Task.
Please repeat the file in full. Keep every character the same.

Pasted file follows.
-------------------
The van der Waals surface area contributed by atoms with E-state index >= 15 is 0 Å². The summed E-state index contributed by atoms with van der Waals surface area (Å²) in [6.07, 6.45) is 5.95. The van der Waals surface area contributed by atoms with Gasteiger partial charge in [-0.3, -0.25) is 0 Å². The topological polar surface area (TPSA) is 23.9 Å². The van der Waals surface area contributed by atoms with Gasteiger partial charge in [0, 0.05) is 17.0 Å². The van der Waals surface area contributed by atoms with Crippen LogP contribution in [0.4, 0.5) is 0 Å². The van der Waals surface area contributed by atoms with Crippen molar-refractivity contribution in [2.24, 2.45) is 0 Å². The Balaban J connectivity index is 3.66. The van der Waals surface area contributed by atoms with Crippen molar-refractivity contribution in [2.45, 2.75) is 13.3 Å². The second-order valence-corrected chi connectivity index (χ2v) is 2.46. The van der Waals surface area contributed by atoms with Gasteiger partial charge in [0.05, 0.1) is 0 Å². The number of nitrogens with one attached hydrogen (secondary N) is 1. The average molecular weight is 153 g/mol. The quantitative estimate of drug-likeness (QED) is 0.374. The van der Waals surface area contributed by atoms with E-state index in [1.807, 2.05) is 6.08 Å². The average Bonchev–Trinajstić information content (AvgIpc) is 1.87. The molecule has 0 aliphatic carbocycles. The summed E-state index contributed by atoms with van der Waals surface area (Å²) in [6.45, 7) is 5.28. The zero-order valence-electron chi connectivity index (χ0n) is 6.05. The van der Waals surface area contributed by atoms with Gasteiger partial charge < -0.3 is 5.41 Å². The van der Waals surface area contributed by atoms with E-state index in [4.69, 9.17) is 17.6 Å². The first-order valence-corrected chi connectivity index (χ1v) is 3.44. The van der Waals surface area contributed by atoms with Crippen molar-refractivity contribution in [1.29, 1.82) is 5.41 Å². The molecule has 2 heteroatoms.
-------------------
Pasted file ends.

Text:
The van der Waals surface area contributed by atoms with E-state index >= 15 is 0 Å². The summed E-state index contributed by atoms with van der Waals surface area (Å²) in [6.07, 6.45) is 5.95. The van der Waals surface area contributed by atoms with Gasteiger partial charge in [-0.3, -0.25) is 0 Å². The topological polar surface area (TPSA) is 23.9 Å². The van der Waals surface area contributed by atoms with Gasteiger partial charge in [0, 0.05) is 17.0 Å². The van der Waals surface area contributed by atoms with Crippen LogP contribution in [0.4, 0.5) is 0 Å². The van der Waals surface area contributed by atoms with Crippen molar-refractivity contribution in [2.24, 2.45) is 0 Å². The Balaban J connectivity index is 3.66. The van der Waals surface area contributed by atoms with Crippen molar-refractivity contribution in [2.45, 2.75) is 13.3 Å². The second-order valence-corrected chi connectivity index (χ2v) is 2.46. The van der Waals surface area contributed by atoms with Gasteiger partial charge in [0.05, 0.1) is 0 Å². The number of nitrogens with one attached hydrogen (secondary N) is 1. The average molecular weight is 153 g/mol. The quantitative estimate of drug-likeness (QED) is 0.374. The van der Waals surface area contributed by atoms with E-state index in [1.807, 2.05) is 6.08 Å². The average Bonchev–Trinajstić information content (AvgIpc) is 1.87. The molecule has 0 aliphatic carbocycles. The summed E-state index contributed by atoms with van der Waals surface area (Å²) in [6.45, 7) is 5.28. The zero-order valence-electron chi connectivity index (χ0n) is 6.05. The van der Waals surface area contributed by atoms with Gasteiger partial charge < -0.3 is 5.41 Å². The van der Waals surface area contributed by atoms with E-state index in [4.69, 9.17) is 17.6 Å². The first-order valence-corrected chi connectivity index (χ1v) is 3.44. The van der Waals surface area contributed by atoms with Crippen molar-refractivity contribution in [1.29, 1.82) is 5.41 Å². The molecule has 2 heteroatoms.